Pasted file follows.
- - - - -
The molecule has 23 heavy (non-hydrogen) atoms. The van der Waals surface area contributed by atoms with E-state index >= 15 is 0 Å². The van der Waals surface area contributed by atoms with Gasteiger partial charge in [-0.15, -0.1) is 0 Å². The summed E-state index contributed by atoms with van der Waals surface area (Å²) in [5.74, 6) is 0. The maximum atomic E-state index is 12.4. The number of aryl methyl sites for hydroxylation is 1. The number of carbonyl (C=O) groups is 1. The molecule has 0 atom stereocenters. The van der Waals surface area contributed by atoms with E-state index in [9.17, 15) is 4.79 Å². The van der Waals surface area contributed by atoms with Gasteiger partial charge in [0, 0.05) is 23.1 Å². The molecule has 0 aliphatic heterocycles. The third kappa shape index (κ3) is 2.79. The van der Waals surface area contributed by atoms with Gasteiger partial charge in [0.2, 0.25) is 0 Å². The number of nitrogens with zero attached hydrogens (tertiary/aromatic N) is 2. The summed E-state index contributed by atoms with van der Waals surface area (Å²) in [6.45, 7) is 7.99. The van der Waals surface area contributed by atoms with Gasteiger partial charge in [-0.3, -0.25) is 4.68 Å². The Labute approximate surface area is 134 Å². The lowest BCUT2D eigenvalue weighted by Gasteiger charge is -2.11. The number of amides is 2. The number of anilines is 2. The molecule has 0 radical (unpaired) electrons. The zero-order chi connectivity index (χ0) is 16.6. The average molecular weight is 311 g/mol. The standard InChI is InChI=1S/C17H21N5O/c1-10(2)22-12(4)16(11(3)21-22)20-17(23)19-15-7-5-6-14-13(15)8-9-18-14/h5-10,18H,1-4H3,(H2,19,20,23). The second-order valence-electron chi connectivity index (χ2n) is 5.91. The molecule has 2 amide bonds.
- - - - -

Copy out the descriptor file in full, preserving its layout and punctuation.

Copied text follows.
The molecule has 23 heavy (non-hydrogen) atoms. The van der Waals surface area contributed by atoms with E-state index >= 15 is 0 Å². The van der Waals surface area contributed by atoms with Gasteiger partial charge in [-0.15, -0.1) is 0 Å². The summed E-state index contributed by atoms with van der Waals surface area (Å²) in [5.74, 6) is 0. The maximum atomic E-state index is 12.4. The number of aryl methyl sites for hydroxylation is 1. The number of carbonyl (C=O) groups is 1. The molecule has 0 atom stereocenters. The van der Waals surface area contributed by atoms with E-state index in [9.17, 15) is 4.79 Å². The van der Waals surface area contributed by atoms with Gasteiger partial charge in [0, 0.05) is 23.1 Å². The molecule has 0 aliphatic heterocycles. The third kappa shape index (κ3) is 2.79. The van der Waals surface area contributed by atoms with Gasteiger partial charge in [0.2, 0.25) is 0 Å². The number of nitrogens with zero attached hydrogens (tertiary/aromatic N) is 2. The summed E-state index contributed by atoms with van der Waals surface area (Å²) in [6.45, 7) is 7.99. The van der Waals surface area contributed by atoms with Gasteiger partial charge in [-0.3, -0.25) is 4.68 Å². The Labute approximate surface area is 134 Å². The lowest BCUT2D eigenvalue weighted by Gasteiger charge is -2.11. The number of amides is 2. The number of anilines is 2. The molecule has 0 radical (unpaired) electrons. The zero-order chi connectivity index (χ0) is 16.6. The average molecular weight is 311 g/mol. The standard InChI is InChI=1S/C17H21N5O/c1-10(2)22-12(4)16(11(3)21-22)20-17(23)19-15-7-5-6-14-13(15)8-9-18-14/h5-10,18H,1-4H3,(H2,19,20,23). The second-order valence-electron chi connectivity index (χ2n) is 5.91. The molecule has 2 amide bonds.